From The National Safety Council:

Young Drivers


The National Safety Council urges all parents to familiarize themselves with the risks associated with young, inexperienced drivers.

 

 





View All NSC Articles

In 2007, 7,650 people were killed in crashes involving young drivers between the ages of 15 and 20. According to the latest 2005 mortality figures from the National Center for Health Statistics, motor vehicle crashes are the leading cause of death for those between the ages of 15 and 20. Although young drivers represent only 6.5% of the nation’s licensed drivers, they are involved in 12.2% of fatal crashes. The National Safety Council urges all parents to familiarize themselves with the risks associated with young, inexperienced drivers.

Facts to Know

  • Traffic crashes are the number one cause of death among children and young adults.
  • About 3,200 young drivers age 15-20 are killed every year in traffic crashes. More than 250,000 young drivers are injured.
  • Young drivers are involved in fatal traffic crashes at over twice the rate as the rest of the population.
  • Exceeding the posted speed limit or driving at an unsafe speed is the most common error in fatal accidents.
  • About 30% of crashes killing young drivers involve alcohol.
  • More than 1,000 young drivers lose their lives every year in crashes because they were alcohol impaired.
  • It is illegal in every state for a person under 21 to buy and/or publicly possess alcoholic beverages.
  • All states and Washington, D.C. have zero tolerance laws. It is illegal for a minor (under 21) to purchase alcohol, so no amount of alcohol should be allowed in an underage driver.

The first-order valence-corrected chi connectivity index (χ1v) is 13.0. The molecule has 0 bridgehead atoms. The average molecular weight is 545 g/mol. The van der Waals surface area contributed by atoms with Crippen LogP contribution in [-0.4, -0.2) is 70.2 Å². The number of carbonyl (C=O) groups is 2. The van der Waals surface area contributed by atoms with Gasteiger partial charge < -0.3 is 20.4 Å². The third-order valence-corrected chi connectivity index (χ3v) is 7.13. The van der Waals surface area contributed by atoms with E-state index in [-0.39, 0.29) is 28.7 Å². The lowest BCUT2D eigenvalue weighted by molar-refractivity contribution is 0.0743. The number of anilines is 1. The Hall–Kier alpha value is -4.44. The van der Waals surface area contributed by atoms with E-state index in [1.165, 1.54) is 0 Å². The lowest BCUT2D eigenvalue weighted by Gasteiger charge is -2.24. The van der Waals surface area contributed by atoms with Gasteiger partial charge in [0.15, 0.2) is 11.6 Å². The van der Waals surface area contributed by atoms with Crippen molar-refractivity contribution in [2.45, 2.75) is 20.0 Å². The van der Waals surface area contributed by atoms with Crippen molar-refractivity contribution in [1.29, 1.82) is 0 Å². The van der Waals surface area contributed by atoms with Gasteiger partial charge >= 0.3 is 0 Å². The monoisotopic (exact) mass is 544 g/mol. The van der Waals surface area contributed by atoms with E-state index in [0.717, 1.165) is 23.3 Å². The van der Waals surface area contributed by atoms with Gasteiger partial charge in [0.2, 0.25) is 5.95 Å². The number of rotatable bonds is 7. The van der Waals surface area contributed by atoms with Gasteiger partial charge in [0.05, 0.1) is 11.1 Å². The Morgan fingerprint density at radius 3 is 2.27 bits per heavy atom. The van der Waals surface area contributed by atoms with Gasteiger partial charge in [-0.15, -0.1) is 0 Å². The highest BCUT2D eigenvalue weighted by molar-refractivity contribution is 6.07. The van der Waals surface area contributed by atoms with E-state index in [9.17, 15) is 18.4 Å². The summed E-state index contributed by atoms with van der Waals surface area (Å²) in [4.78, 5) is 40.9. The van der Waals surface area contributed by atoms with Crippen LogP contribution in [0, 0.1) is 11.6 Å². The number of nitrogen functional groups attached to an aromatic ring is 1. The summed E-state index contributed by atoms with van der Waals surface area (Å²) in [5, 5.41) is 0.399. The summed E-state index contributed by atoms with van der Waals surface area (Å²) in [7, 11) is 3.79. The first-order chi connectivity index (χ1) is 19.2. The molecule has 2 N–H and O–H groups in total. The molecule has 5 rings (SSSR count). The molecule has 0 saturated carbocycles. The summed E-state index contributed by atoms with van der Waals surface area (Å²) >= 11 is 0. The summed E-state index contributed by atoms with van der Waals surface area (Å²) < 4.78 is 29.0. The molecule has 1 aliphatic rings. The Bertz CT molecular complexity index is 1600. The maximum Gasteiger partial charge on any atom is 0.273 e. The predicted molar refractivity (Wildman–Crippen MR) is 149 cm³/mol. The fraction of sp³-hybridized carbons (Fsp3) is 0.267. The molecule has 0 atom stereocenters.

• Zero tolerance laws are typically set between .00 and .02 per se as opposed to .08 or .10 for drivers 21 and older. Per se means that regardless of outward signs of intoxication, the amount of alcohol detected in the driver determines legal intoxication.

Graduated Licensing Saves Lives

  • Since inexperience is a leading factor in traffic crashes involving youth, graduated licensing makes good sense. This licensing system ensures that young drivers accumulate driving experience under controlled circumstances.
  • Graduated licensing includes three steps: Learner, Provisional (Intermediate), and Full Licensure. Each of these steps includes certain restrictions tied to the permit. Restrictions address things such as: the use of alcohol (zero tolerance), nighttime driving, teenage passengers, all occupants must wear safety belts, permit holder must remain crash and conviction free for a certain amount of time, etc.
  • Currently, 44 states and the District of Columbia have implemented graduated driver licensing.

For more information visit www.nsc.org.


Information and recommendations are compiled from sources believed to be reliable. The National Safety Council makes no guarantee as to and assumes no responsibility for the correctness, sufficiency or completeness of such information or recommendations. Other or additional safety measures may be required under particular circumstances.